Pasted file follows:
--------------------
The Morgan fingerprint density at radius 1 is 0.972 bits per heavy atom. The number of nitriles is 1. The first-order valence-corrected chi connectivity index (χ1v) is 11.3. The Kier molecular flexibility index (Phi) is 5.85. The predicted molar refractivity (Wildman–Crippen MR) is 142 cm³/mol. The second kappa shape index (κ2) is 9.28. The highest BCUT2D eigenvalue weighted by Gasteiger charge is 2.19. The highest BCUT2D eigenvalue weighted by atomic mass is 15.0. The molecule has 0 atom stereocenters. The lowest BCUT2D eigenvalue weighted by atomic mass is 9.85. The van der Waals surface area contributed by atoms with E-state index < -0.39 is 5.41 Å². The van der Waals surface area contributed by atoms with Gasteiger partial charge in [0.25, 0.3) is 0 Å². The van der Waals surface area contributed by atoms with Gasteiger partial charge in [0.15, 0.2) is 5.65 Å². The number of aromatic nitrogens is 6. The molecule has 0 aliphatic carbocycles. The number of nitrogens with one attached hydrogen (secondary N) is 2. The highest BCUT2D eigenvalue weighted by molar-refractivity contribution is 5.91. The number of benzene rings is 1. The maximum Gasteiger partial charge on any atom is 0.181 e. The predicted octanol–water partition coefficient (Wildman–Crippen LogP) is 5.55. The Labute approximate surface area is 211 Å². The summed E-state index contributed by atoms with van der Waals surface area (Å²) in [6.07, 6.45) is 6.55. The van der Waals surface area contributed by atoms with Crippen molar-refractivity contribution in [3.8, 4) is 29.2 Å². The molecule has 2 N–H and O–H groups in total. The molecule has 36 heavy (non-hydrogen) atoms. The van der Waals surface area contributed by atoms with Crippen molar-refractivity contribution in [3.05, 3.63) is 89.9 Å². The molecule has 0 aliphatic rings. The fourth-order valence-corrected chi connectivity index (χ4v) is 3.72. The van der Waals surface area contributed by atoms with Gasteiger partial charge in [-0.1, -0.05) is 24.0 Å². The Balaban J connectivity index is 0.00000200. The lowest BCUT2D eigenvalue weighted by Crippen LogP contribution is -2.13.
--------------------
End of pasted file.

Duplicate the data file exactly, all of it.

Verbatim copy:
The Morgan fingerprint density at radius 1 is 0.972 bits per heavy atom. The number of nitriles is 1. The first-order valence-corrected chi connectivity index (χ1v) is 11.3. The Kier molecular flexibility index (Phi) is 5.85. The predicted molar refractivity (Wildman–Crippen MR) is 142 cm³/mol. The second kappa shape index (κ2) is 9.28. The highest BCUT2D eigenvalue weighted by Gasteiger charge is 2.19. The highest BCUT2D eigenvalue weighted by atomic mass is 15.0. The molecule has 0 atom stereocenters. The lowest BCUT2D eigenvalue weighted by atomic mass is 9.85. The van der Waals surface area contributed by atoms with E-state index < -0.39 is 5.41 Å². The van der Waals surface area contributed by atoms with Gasteiger partial charge in [0.25, 0.3) is 0 Å². The van der Waals surface area contributed by atoms with Gasteiger partial charge in [0.15, 0.2) is 5.65 Å². The number of aromatic nitrogens is 6. The molecule has 0 aliphatic carbocycles. The number of nitrogens with one attached hydrogen (secondary N) is 2. The highest BCUT2D eigenvalue weighted by molar-refractivity contribution is 5.91. The number of benzene rings is 1. The maximum Gasteiger partial charge on any atom is 0.181 e. The predicted octanol–water partition coefficient (Wildman–Crippen LogP) is 5.55. The Labute approximate surface area is 211 Å². The summed E-state index contributed by atoms with van der Waals surface area (Å²) in [6.07, 6.45) is 6.55. The van der Waals surface area contributed by atoms with Crippen molar-refractivity contribution in [3.8, 4) is 29.2 Å². The molecule has 2 N–H and O–H groups in total. The molecule has 36 heavy (non-hydrogen) atoms. The van der Waals surface area contributed by atoms with Crippen molar-refractivity contribution in [3.05, 3.63) is 89.9 Å². The molecule has 0 aliphatic rings. The fourth-order valence-corrected chi connectivity index (χ4v) is 3.72. The van der Waals surface area contributed by atoms with Gasteiger partial charge in [-0.1, -0.05) is 24.0 Å². The Balaban J connectivity index is 0.00000200. The lowest BCUT2D eigenvalue weighted by Crippen LogP contribution is -2.13.